large scale nanosheets grown on the Si substrate. The XRD patterns for both the nanoflower and nanosheets formed at 35ºC for 3 h show diffraction peaks corresponding to (100),

      (002) and (101) (figure 2(a) and (b)). These diffraction peaks are in accordance with the standard data of Joint Committee on Powder Diffraction Standards (JCPDS) (file no. 89-1397). .

      Fig. 1 FESEM image of (a) ZnO nanoflowers at lower magnification (b) at higher magnification shows consist of nanosheets (c) nanosheets network at lower magnification

      (d) nanosheets at higher magnification, on Si Wafer

      Fig. 2 XRD Patterns for (a) ZnO nanoflowers, (b) ZnO nanosheets network on Si wafer

      The surfactant CTAB was used to synthesize the ZnO nanoparticles film on Si wafer (figure 3). The SEM images (figures 3(a) and 3(b)) indicate the formation of particles on Si substrate. As a rough estimation from SEM data, the size of nanoparticles is around 25 nm (figure 3(b)).

      Fig. 3 FESEM images of ZnO nanoparticles synthesized in the presence of surfactant on Si wafer (a) at lower

      magnification (b) at higher magnification shows particles size of 25nm

    2. Growth mechanism of ZnO nanoflowers, nanosheets and nanoparticles

    It is expected that during the dipping of silicon substrate inside the reaction mixture at the high energy sites of Si substrate, the nuclei are formed, which with the passage of the process time grows further in the form of interwoven nanosheets. The surface of thus formed structures is not smooth as seen in figure 1(b). As the flowers are not grown uniformly on the Si substrate it is again probably due to the fact that the higher energy sites at Si substrate favours the accumulation of newly formed nuclei causing the reduction of overall system energy. In the growth process, the surface energy decreases due to the nucleation on the surface defects or active sites on the growth surface [35]. The inorganic ZnO polar nanocrystals growth is sensitive to the reaction solvents. Their morphologies can be controlled by the crystal solvent interfacial interactions and is largely directed by anisotropic growth of the initially formed aggregates, forming the sheet structure [1]. The catalyst free growth of ZnO nanoflowers and nanosheets at low temperature also depends on the physical and chemical nature of the solvents, which influences the nucleation and the oriented growth process of ZnO materials. In fact the Zn(OH)2 dissociates to Zn2+ ions and OH ions, and the detachment of OH radical may activate the nucleation centers. ZnO nuclei can be preferentially formed on the coalescent sites by the Coulomb interactions between Zn2+ ions and O ions within the solution. As the time of growth increass more ZnO molecules will be attached to the initially formed nucleation centers. On these individually formed nucleation centers, bundles of ZnO nanosheets are aggregated in three-dimensional-array and flower-like morphology is expected to develop [36]. As using the different solution mediums i.e. H2O and C2H5OH nanoflowers and nanosheets are formed on the Si substrate so it may be attributed to the solvent nature in a solution.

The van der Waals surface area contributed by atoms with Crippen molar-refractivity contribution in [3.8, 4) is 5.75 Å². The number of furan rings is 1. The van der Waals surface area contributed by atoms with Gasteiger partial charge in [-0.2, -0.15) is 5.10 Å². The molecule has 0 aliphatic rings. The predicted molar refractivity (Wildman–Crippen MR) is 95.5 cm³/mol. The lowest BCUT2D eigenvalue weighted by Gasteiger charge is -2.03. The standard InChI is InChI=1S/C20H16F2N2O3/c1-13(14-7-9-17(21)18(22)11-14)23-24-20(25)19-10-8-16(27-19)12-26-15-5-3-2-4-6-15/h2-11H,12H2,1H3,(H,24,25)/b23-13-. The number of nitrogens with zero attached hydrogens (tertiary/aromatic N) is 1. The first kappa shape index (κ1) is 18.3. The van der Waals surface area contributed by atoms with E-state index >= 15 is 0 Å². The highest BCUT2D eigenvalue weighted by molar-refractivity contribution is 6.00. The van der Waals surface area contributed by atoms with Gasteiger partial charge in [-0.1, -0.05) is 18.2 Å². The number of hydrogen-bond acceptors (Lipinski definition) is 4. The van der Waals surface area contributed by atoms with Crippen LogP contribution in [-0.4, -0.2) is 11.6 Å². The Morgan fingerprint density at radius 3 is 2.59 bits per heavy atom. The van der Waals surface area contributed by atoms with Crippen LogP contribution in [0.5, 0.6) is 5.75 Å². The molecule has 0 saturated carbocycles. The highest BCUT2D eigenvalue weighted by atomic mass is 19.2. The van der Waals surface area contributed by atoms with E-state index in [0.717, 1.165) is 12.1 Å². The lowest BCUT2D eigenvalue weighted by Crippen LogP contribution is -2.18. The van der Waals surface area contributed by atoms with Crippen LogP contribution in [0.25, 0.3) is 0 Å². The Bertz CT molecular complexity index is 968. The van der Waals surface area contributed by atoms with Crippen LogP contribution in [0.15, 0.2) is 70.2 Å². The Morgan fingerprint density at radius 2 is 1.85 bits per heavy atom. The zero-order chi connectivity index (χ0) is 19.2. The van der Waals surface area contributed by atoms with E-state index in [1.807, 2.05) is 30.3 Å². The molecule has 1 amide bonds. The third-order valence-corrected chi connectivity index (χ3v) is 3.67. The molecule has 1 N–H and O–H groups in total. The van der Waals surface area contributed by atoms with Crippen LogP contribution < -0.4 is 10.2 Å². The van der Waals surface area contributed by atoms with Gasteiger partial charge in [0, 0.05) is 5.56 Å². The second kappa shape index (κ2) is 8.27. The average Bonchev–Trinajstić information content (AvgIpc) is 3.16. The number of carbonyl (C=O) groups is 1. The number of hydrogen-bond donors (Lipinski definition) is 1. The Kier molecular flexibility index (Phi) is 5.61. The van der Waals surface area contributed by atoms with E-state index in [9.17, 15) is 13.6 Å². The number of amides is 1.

4

    4

    In general, the synthesis of the ZnO structures proceeds via the formation of Zn(OH)2 which is formed due to the reaction of the base (NaOH or KOH) with ZnNO3.6H2O precursor (in this study). Thus formed Zn(OH)2, when reacts with OH- ion, transforms into Zn(OH) 2-. The ZnO nuclei is the resultant of the dehydration of Zn(OH) 2-, which further converts into the crystal depending upon the process conditions such as the temperature, time and surfactant. The presence of the surfactant plays an important role on the growth of the nanoparticles. As mentioned earlier, in the formation of nanoparticles, we have used CTAB which works as the surfactant of the nanoparticles. For the used amount of CTAB, the obtained average size of ZnO nanoparticles is about 25 nm (figure 2(b). In general, the use of surfactant caps the surface of nanoparticles and prevents the particles from growing beyond a certain size. Therefore, while using CTAB, we note the ZnO nanoparticles are found almost spherical and smaller than the size of ZnO structures without surfactant. As stated earlier, in the case of nanoflowers and nanosheets, the solvent is an important factor which controls the growth of ZnO structures.

  4. Conclusions

    In a surfactant free growth medium, we have observed that the synthesis of nanoflowers and nanosheets on Si wafer is conjectured due to the reduction of the surface free energy. While using a surfactant, we have found that nanoparticles film with particles size of 25 nm is formed on Si wafer due the capping of the particle surface for further growth.

    Acknowledgement

    This work was supported by the research fund of nanotechnology Lab, jaypee University of Information Technology, Waknaghat, Solan (H.P.), India